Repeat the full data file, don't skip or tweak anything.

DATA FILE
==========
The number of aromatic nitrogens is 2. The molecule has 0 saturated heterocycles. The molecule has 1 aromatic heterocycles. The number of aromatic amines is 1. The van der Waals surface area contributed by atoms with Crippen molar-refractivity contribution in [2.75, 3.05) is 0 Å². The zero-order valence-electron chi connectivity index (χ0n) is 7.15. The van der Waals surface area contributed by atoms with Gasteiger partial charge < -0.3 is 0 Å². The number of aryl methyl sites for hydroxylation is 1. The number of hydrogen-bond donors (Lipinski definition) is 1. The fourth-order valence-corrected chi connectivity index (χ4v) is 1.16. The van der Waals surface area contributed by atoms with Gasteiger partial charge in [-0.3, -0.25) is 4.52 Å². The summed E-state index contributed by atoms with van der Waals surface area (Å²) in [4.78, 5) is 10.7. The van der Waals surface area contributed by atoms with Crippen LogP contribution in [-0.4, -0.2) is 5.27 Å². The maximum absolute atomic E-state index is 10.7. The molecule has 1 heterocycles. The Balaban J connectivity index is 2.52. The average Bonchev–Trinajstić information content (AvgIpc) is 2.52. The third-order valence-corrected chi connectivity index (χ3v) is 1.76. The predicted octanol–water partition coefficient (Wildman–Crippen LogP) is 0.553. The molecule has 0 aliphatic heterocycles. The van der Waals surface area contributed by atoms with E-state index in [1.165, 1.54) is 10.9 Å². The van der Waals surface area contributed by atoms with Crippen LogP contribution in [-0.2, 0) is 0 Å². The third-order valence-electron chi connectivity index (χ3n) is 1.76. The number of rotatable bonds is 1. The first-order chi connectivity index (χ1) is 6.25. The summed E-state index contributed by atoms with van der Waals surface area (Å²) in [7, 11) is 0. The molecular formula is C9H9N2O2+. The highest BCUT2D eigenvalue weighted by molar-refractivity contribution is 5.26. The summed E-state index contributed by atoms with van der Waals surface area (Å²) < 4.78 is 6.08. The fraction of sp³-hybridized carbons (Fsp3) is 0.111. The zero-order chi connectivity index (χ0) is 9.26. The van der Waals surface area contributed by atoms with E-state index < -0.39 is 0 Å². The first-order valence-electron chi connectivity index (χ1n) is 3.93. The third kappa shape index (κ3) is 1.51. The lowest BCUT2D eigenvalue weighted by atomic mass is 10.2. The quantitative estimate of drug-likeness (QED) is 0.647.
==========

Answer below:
The number of aromatic nitrogens is 2. The molecule has 0 saturated heterocycles. The molecule has 1 aromatic heterocycles. The number of aromatic amines is 1. The van der Waals surface area contributed by atoms with Crippen molar-refractivity contribution in [2.75, 3.05) is 0 Å². The zero-order valence-electron chi connectivity index (χ0n) is 7.15. The van der Waals surface area contributed by atoms with Gasteiger partial charge < -0.3 is 0 Å². The number of aryl methyl sites for hydroxylation is 1. The number of hydrogen-bond donors (Lipinski definition) is 1. The fourth-order valence-corrected chi connectivity index (χ4v) is 1.16. The van der Waals surface area contributed by atoms with Gasteiger partial charge in [-0.3, -0.25) is 4.52 Å². The summed E-state index contributed by atoms with van der Waals surface area (Å²) in [4.78, 5) is 10.7. The van der Waals surface area contributed by atoms with Crippen LogP contribution in [-0.4, -0.2) is 5.27 Å². The maximum absolute atomic E-state index is 10.7. The molecule has 1 heterocycles. The Balaban J connectivity index is 2.52. The average Bonchev–Trinajstić information content (AvgIpc) is 2.52. The third-order valence-corrected chi connectivity index (χ3v) is 1.76. The predicted octanol–water partition coefficient (Wildman–Crippen LogP) is 0.553. The molecule has 0 aliphatic heterocycles. The van der Waals surface area contributed by atoms with E-state index in [1.165, 1.54) is 10.9 Å². The van der Waals surface area contributed by atoms with Crippen LogP contribution in [-0.2, 0) is 0 Å². The third-order valence-electron chi connectivity index (χ3n) is 1.76. The number of rotatable bonds is 1. The first-order chi connectivity index (χ1) is 6.25. The summed E-state index contributed by atoms with van der Waals surface area (Å²) in [7, 11) is 0. The molecular formula is C9H9N2O2+. The highest BCUT2D eigenvalue weighted by molar-refractivity contribution is 5.26. The summed E-state index contributed by atoms with van der Waals surface area (Å²) < 4.78 is 6.08. The fraction of sp³-hybridized carbons (Fsp3) is 0.111. The zero-order chi connectivity index (χ0) is 9.26. The van der Waals surface area contributed by atoms with E-state index < -0.39 is 0 Å². The first-order valence-electron chi connectivity index (χ1n) is 3.93. The third kappa shape index (κ3) is 1.51. The lowest BCUT2D eigenvalue weighted by atomic mass is 10.2. The quantitative estimate of drug-likeness (QED) is 0.647.